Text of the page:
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Paul, M.I. (1989). Intonational elements as communication in psychoanalysis. Free Associations, 1P(15):67-86.

(1989). Free Associations, 1P(15):67-86

Intonational elements as communication in psychoanalysis

Michael Ian Paul

Intonational elements of communication have frequently been overlooked in psychoanalysis, although recently sound qualities are beginning to be investigated in human speech interactions because of powerful discoveries in modern infant research. William Condon, for example, clearly demonstrated that articulate speech has a direct effect in integrating the pattern of gross muscular movement in the one-day-old infant, and that the syntactic patterns of speech introduced to the infant have later shaping effects not only on his or her coordinated movements but on the pattern of vocal response organization linked to primitive object relations. Vocal communication is a necessary condition to fulfil this interactive relation, although the response is not dependent on specific language form. Mechanical sounds such as clicks do not produce the co-ordinated response which is specific to human vocal communication from the first day of life (Condon and Sander, 1974).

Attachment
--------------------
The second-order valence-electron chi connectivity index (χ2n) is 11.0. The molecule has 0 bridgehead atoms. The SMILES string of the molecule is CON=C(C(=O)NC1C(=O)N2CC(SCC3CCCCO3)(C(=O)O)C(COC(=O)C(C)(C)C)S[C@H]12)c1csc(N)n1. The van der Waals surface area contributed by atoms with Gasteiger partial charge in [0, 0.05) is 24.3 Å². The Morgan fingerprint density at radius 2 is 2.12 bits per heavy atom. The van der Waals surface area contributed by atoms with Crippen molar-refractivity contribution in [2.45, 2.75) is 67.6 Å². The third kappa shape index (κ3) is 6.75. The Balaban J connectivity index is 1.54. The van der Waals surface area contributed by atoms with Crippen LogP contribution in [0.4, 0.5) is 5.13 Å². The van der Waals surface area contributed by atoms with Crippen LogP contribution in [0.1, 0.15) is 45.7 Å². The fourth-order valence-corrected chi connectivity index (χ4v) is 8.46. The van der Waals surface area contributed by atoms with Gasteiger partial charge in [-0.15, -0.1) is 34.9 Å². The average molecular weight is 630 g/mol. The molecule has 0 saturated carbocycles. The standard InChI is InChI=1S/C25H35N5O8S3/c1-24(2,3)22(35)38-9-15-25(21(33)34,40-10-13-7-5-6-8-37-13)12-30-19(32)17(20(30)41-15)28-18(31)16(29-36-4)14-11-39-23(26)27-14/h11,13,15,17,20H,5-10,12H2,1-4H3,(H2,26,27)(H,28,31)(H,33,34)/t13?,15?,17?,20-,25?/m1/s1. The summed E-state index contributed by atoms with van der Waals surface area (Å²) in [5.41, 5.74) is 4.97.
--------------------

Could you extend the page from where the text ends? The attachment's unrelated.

Brazelton's recent studies have investigated the complex stereotype of cueing interactive process between mother and infant so that it is quite clear that the connection between the two is established beyond the range of simple anatomy by a complex series of links including visual and auditory elements such as smiling, direct eye engagement and tonal qualities which involve loudness, pitch and sonority (Brazelton et al., 1973).

When

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